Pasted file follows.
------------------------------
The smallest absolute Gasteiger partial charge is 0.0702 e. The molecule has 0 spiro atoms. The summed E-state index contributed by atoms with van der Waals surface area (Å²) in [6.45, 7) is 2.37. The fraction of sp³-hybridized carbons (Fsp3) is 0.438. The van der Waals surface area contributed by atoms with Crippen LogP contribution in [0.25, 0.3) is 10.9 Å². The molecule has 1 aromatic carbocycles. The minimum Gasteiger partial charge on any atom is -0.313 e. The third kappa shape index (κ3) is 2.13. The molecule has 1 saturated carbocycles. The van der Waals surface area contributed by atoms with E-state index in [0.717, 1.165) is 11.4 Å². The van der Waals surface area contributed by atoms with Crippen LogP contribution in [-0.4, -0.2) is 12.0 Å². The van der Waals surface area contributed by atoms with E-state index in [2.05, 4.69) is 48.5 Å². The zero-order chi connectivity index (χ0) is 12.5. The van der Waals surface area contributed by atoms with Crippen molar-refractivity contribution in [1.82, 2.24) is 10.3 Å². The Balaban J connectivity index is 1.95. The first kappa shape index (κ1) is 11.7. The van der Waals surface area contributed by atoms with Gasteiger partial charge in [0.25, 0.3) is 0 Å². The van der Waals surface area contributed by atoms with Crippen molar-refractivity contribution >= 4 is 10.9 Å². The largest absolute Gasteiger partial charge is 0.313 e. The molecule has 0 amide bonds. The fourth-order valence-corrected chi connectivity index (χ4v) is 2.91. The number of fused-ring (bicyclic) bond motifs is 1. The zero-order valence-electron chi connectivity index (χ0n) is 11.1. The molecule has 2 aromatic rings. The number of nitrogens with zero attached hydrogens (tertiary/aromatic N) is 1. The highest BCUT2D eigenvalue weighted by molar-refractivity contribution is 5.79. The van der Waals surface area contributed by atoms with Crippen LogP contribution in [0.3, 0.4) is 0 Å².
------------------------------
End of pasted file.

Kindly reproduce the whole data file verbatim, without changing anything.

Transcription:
The smallest absolute Gasteiger partial charge is 0.0702 e. The molecule has 0 spiro atoms. The summed E-state index contributed by atoms with van der Waals surface area (Å²) in [6.45, 7) is 2.37. The fraction of sp³-hybridized carbons (Fsp3) is 0.438. The van der Waals surface area contributed by atoms with Crippen LogP contribution in [0.25, 0.3) is 10.9 Å². The molecule has 1 aromatic carbocycles. The minimum Gasteiger partial charge on any atom is -0.313 e. The third kappa shape index (κ3) is 2.13. The molecule has 1 saturated carbocycles. The van der Waals surface area contributed by atoms with E-state index in [0.717, 1.165) is 11.4 Å². The van der Waals surface area contributed by atoms with Crippen LogP contribution in [-0.4, -0.2) is 12.0 Å². The van der Waals surface area contributed by atoms with E-state index in [2.05, 4.69) is 48.5 Å². The zero-order chi connectivity index (χ0) is 12.5. The van der Waals surface area contributed by atoms with Crippen molar-refractivity contribution in [1.82, 2.24) is 10.3 Å². The Balaban J connectivity index is 1.95. The first kappa shape index (κ1) is 11.7. The van der Waals surface area contributed by atoms with Gasteiger partial charge in [0.25, 0.3) is 0 Å². The van der Waals surface area contributed by atoms with Crippen molar-refractivity contribution >= 4 is 10.9 Å². The largest absolute Gasteiger partial charge is 0.313 e. The molecule has 0 amide bonds. The fourth-order valence-corrected chi connectivity index (χ4v) is 2.91. The number of fused-ring (bicyclic) bond motifs is 1. The zero-order valence-electron chi connectivity index (χ0n) is 11.1. The molecule has 2 aromatic rings. The number of nitrogens with zero attached hydrogens (tertiary/aromatic N) is 1. The highest BCUT2D eigenvalue weighted by molar-refractivity contribution is 5.79. The van der Waals surface area contributed by atoms with Crippen LogP contribution in [0.3, 0.4) is 0 Å².